Responsible for the negotiations with the British was one prominent family member, our uncle Mr Ali Asghar Zarrinkafsh. He was the very first one who bore our family name as last name. Born as Mirza Ali Asghar Khan, second son of Agha Mirza Zaman Khan Kordestani and younger brother to Agha Mirza Ali Akbar Khan, he fist became tutor (ostad) of English and Russian to Soltan Ahmad Shah Qajar and finally with his skills in languages started his career in the diplomatic corps. In the time of Reza Shah Pahlawi Ali Asghar Zarrinkafsh was the Iranian Government’s representative or Imperial Delegate to the Anglo-Iranian Oil Company between 1933 and 1939 and became an important figure entitled like the Iranian Minister “His Excellency”. He made reputation when in November 1933 he was sent by the Iranian Government to Abadan, the centre of Iranian oil refinery, for negotiations with AIOC about the status and number of Iranian employees in the Company. But furthermore to the new agreement, the Iranian Government wished to strengthen its influence in the British dominated oil industry in Iran and to replace foreign workers by native Iranians. H.E. Ali Asghar Zarrinkafsh claimed that the foreigners’ supply and equipment by the Iranian government was a burden for the state finances. Thus, AIOC suggested that the Iranian government should make a draft plan which suits more their purposes and Zarrinkafsh was assigned to create proposals for a further discussion. On the other side the British informed the Iranian Government that their foreign employees would not replaced by Iranian personnel and offering a training for them by the British was nothing more than a purely voluntary one. Finally, in April 1935 Zarrinkafsh, who refused to give a draft plan in the sense of the company, went in negotiations with the British representative Neville Gass who was in charge of Iranian concessionary affairs for the company in London. Between June and August 1935 both men started to find an agreement which took place with meeting of AIOC’s president Sir William Fraser and Ambassador Hossein Ala, the Iranian Minister to Court of St. James, in March 1936 and ended with signing the General Plan document on 2nd of April 1936. AIOC granted additional housing and supplies as well as building a technical school for the higher training of the Iranian employees if Iran could assert that it would improve its own educational facilities to train suitable Iranians in these jobs. Beside his diplomatic status and official duties in Great Britain, Zarrinkafsh became a personel friend to the Prince of Wales, the future King Edward VIII. In the late days of Reza Shah's reign Ali Asghar Zarrinkafsh worked for the Iranian state in the Ministry of Finances, and until his retirement 1951 he was headman of the Counsil of State's Developement and Progress at last under Dr. Mohammad Mossadegh, who finally nationalized all of Iran's oil by act of parliament of 30th April 1951.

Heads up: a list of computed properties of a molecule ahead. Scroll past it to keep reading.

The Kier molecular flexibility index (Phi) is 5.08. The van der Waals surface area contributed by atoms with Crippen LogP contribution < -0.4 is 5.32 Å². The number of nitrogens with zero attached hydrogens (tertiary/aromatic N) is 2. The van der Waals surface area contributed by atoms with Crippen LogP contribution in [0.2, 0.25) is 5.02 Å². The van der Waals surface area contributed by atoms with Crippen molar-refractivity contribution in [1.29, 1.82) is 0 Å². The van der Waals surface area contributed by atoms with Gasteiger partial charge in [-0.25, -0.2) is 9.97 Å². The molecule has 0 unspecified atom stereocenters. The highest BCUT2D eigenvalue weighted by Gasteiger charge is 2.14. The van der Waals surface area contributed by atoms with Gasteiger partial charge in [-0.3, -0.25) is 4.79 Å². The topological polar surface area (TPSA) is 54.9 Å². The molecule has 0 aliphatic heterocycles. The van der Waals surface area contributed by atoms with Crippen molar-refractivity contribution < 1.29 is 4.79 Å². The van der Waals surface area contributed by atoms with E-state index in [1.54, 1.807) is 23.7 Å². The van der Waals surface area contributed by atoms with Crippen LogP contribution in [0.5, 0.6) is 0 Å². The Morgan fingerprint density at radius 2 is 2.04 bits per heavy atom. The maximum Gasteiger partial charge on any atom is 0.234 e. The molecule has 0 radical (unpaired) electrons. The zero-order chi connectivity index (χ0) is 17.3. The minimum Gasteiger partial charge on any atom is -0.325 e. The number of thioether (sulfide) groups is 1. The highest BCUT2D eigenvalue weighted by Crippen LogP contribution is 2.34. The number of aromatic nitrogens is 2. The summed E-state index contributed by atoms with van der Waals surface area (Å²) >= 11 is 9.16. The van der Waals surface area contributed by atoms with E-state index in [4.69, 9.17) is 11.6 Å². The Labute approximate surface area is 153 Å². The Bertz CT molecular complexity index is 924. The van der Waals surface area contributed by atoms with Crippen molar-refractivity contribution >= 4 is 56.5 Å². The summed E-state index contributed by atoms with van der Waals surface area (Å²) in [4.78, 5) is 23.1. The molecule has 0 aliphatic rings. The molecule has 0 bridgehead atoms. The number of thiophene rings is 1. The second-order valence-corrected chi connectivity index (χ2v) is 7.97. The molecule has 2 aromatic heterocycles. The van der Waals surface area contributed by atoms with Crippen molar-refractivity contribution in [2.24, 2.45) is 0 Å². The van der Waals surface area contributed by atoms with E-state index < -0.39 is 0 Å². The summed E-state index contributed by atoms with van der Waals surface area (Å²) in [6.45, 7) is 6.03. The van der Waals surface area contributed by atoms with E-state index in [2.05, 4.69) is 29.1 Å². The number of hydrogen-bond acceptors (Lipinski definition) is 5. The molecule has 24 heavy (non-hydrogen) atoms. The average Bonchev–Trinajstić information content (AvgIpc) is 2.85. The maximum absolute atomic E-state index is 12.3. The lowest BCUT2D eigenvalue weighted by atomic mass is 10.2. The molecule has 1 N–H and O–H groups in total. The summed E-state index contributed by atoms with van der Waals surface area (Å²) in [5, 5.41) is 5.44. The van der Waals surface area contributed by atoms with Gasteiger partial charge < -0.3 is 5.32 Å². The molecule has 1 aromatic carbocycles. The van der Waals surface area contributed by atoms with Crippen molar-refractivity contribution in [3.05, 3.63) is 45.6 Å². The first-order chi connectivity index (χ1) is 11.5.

Ali Asghar Zarrinkafsh in the official garb of a minister at court.